Frederick H. Coe
Fred Coe, leading producer and director during the “golden age of television” of the 1950s, was born in Mississippi but raised in Nashville, and he called Tennessee home. Nurtured in the arts and theatre at Peabody Demonstration School, Coe began his career doing radio dramas for WSM in Nashville. He joined the National Broadcasting Company (NBC) in 1945 as a production manager. He was named head of NBC’s Playhouse in 1948, from where he would launch a spectacular series of dramas and other television programs.
Described by media critic Richard Corliss as “one of TV’s smartest, boldest pioneers,” Coe was the primary creative force behind the Philco-Goodyear Playhouse, a highly regarded live performance anthology produced in New York City. (1) Coe’s guidance in the Philco series, as well as other anthologies such as Playhouse 90, produced such television drama classics as Marty by Paddy Chayefsky, The Trip to Bountiful by Horton Foote, The Death of Billy the Kid by Gore Vidal, Days of Wine and Roses, and the musical Peter Pan, starring Mary Martin, which was the highest rated program yet on television when it aired in 1955. Coe was famous for nurturing the creative side of television: its writers, directors, and actors. He supported writers like Chayefsky, Foote, Vidal, Tad Mosel, and J. P. Miller, directors Delbert Mann (also from Nashville) and Arthur Penn, and young actors such as Grace Kelly, Paul Newman, Nancy Marchand, and Rod Steiger. Coe also convinced current movie stars such as Henry Fonda, Jose Ferrer, Humphrey Bogart, and Lauren Bacall to do television productions.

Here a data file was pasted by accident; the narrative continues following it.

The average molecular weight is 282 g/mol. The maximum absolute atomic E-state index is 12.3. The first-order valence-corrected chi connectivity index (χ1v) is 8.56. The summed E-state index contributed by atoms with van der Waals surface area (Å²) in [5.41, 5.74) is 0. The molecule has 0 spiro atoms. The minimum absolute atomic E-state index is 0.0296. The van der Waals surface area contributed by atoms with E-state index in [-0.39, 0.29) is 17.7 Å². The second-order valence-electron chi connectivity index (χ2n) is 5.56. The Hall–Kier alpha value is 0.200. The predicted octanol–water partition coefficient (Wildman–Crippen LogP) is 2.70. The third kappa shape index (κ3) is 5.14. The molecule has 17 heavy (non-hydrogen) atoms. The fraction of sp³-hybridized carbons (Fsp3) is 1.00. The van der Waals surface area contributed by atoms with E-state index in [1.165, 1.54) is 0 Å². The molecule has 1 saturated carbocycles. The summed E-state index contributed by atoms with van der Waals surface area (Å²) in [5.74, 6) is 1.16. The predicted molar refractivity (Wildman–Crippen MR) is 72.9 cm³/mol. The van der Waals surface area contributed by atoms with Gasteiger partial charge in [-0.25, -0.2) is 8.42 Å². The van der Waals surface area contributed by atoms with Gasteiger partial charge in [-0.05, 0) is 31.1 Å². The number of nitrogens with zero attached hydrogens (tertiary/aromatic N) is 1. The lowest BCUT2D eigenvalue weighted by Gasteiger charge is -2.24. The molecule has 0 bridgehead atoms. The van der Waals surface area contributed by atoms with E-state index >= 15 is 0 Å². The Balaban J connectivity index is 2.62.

Coe’s success in television led to opportunities both on the stage and the movie screen. On Broadway, he produced The Miracle Worker and All the Way Home, which won a Pulitzer prize. In 1965 he directed the film classic A Thousand Clowns. This work largely ended Coe’s period of significance in American drama. He died in 1979. A member of the Television Hall of Fame, Coe was inducted into the Broadcasting and Cable Hall of Fame in 1994.
Jon Krampner, The Man in the Shadows: Fred Coe and the Golden Age of Television (1997)